That said, many people are waking up to the realisation that type 2 diabetes is as much a condition caused by lifestyle as it is genetics. In fact, being overweight is now considered to be the number one cause of type 2 diabetes. Likewise, a lack of exercise, bad diet and low levels of HDL (good) cholesterol and out of range triglycerides all contribute as very real risk factors.
There is a blood test that you can do that screens for type 2 diabetes; HbA1c. By testing for HbA1c you are getting a three month average of your blood sugar levels, this gives you an overview of where you are in terms of the reference range with 42 mmol/mol indicating a pre-diabetic stage.
Are there any steps I can take to prevent diabetes?
Getting clued up on the risk factors associated with type 2 diabetes and making the necessary lifestyle changes can go a long way towards decreasing your chance of developing the condition. As with any new health plan, the best course of action is to make small, realistic changes to daily life that you can to stick to long-term. These include:
Steering clear of sugar binges - overindulging in sugary foods and drinks causes glucose levels to rise high very quickly. Focusing on a low carb diet - such as the Ketogenic diet - can help improve blood glucose control and ensure you’re getting all the necessary micronutrients to better support the body.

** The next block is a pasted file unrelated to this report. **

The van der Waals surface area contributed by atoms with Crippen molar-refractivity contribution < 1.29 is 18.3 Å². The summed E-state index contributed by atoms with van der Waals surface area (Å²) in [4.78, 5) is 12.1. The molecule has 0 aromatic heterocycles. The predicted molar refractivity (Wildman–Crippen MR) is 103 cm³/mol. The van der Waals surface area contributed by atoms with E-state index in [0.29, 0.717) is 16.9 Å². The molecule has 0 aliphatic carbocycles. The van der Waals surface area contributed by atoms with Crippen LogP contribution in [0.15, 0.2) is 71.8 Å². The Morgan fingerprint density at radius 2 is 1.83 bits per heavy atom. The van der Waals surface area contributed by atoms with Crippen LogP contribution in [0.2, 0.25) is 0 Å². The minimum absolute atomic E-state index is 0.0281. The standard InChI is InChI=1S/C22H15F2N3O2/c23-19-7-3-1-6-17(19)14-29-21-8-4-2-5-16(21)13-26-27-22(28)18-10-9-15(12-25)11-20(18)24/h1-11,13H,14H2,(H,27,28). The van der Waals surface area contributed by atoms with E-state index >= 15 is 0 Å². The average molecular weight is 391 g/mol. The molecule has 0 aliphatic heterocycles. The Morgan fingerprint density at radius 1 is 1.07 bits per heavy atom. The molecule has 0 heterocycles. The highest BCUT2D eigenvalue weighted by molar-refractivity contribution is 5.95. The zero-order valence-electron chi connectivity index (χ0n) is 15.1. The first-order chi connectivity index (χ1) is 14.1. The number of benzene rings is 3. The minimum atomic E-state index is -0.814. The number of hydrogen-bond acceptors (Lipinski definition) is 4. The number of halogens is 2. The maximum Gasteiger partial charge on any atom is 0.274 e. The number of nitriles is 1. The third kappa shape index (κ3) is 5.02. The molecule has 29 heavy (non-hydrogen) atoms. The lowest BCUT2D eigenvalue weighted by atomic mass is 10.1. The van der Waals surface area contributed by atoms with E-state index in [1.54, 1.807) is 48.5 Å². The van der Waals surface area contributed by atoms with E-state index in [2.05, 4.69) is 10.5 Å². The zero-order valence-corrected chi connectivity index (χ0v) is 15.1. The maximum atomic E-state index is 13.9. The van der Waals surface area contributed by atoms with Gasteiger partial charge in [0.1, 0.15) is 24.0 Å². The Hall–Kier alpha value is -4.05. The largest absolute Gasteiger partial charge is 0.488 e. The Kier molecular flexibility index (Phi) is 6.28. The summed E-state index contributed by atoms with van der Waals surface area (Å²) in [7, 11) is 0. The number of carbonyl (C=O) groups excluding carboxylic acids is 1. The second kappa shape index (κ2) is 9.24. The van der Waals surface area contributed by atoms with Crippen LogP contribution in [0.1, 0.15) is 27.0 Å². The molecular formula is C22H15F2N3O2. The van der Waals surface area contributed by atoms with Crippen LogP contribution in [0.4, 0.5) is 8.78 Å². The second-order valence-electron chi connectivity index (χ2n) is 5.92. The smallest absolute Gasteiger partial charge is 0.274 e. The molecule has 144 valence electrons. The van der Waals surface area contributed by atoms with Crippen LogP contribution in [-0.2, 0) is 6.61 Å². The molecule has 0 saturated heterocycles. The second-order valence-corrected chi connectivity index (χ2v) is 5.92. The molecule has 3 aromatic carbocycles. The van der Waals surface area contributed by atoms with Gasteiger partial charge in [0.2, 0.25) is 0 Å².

Maintaining a healthy weight - being overweight has been shown to increase insulin resistance. Eating healthily and lowering the amount of saturated fat, salt and sugar in your diet can lower the risk of developing diabetes.
Exercising regularly - studies have shown that regular exercise helps to lower blood glucose levels and also increase insulin sensitivity.
Managing stress levels - prolonged periods of stress can cause disruptive changes in the body increasing blood pressure and blood sugar levels whilst also aggravating the immune system. Taking up yoga or meditation can help naturally lower stress levels and remove any undue stress from the body.
Drinking less alcohol - alcohol is well-known for reaping havoc on blood sugar levels when consumed in excess. However, drinking in moderation (one to two drinks a day) has been shown to have minimal effects on blood sugar levels. Choosing drinks that contain less calories and carbs are usually best, such as: red wine, dry white wine, champagne, light beer or distilled spirits. Lowering the amount of alcohol you drink and making the right choices can help support healthy blood sugar levels.
Of course, there are some things in life we simply can’t control. No lifestyle or health plan, however devoted, can make any absolute guarantees when it comes to health. But one thing’s for sure - getting proactive and taking back control of your health makes a good starting point.
This post was written by Jessy Wrigley, Jessy is a health and wellness writer and digital nomad who delights in travelling the world and drawing upon her experiences to find meaning and fulfilment in everyday life. With a background in working for a worldwide mindfulness/tech company, Jessy's passion lies in exploring what it means to live a healthy, balanced lifestyle in today's changing world.